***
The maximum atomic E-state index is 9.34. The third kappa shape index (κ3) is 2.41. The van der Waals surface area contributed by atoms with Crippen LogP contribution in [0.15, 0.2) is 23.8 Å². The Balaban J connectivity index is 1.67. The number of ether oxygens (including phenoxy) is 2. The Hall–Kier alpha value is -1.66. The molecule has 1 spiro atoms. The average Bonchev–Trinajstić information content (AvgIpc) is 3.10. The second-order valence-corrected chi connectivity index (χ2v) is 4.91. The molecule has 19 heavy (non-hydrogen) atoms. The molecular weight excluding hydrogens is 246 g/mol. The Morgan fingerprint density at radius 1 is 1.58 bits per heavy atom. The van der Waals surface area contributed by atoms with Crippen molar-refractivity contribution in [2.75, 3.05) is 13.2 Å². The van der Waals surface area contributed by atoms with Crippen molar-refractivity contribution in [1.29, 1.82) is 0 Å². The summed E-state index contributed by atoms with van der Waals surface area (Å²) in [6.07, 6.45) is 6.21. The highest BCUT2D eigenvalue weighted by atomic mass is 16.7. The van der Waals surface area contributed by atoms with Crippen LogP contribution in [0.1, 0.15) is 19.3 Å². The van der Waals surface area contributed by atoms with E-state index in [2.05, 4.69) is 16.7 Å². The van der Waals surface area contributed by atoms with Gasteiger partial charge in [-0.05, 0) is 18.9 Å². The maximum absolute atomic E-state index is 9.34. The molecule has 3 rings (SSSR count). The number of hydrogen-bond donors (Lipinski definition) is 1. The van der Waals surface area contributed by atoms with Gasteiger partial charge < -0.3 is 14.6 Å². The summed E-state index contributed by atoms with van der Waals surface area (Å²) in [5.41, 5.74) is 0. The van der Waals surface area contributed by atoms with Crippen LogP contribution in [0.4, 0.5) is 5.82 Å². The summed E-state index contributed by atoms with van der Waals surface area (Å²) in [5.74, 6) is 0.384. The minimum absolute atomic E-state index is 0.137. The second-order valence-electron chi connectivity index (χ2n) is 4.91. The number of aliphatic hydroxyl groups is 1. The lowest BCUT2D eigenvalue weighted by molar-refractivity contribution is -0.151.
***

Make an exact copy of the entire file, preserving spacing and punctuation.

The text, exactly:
The maximum atomic E-state index is 9.34. The third kappa shape index (κ3) is 2.41. The van der Waals surface area contributed by atoms with Crippen LogP contribution in [0.15, 0.2) is 23.8 Å². The Balaban J connectivity index is 1.67. The number of ether oxygens (including phenoxy) is 2. The Hall–Kier alpha value is -1.66. The molecule has 1 spiro atoms. The average Bonchev–Trinajstić information content (AvgIpc) is 3.10. The second-order valence-corrected chi connectivity index (χ2v) is 4.91. The molecule has 19 heavy (non-hydrogen) atoms. The molecular weight excluding hydrogens is 246 g/mol. The Morgan fingerprint density at radius 1 is 1.58 bits per heavy atom. The van der Waals surface area contributed by atoms with Crippen molar-refractivity contribution in [2.75, 3.05) is 13.2 Å². The van der Waals surface area contributed by atoms with Crippen molar-refractivity contribution in [1.29, 1.82) is 0 Å². The summed E-state index contributed by atoms with van der Waals surface area (Å²) in [6.07, 6.45) is 6.21. The highest BCUT2D eigenvalue weighted by atomic mass is 16.7. The van der Waals surface area contributed by atoms with Crippen LogP contribution in [0.1, 0.15) is 19.3 Å². The van der Waals surface area contributed by atoms with E-state index in [2.05, 4.69) is 16.7 Å². The van der Waals surface area contributed by atoms with Gasteiger partial charge in [-0.05, 0) is 18.9 Å². The maximum absolute atomic E-state index is 9.34. The molecule has 3 rings (SSSR count). The number of hydrogen-bond donors (Lipinski definition) is 1. The van der Waals surface area contributed by atoms with Gasteiger partial charge < -0.3 is 14.6 Å². The summed E-state index contributed by atoms with van der Waals surface area (Å²) in [5.41, 5.74) is 0. The van der Waals surface area contributed by atoms with Crippen LogP contribution in [0.4, 0.5) is 5.82 Å². The summed E-state index contributed by atoms with van der Waals surface area (Å²) in [5.74, 6) is 0.384. The minimum absolute atomic E-state index is 0.137. The second-order valence-electron chi connectivity index (χ2n) is 4.91. The number of aliphatic hydroxyl groups is 1. The lowest BCUT2D eigenvalue weighted by molar-refractivity contribution is -0.151.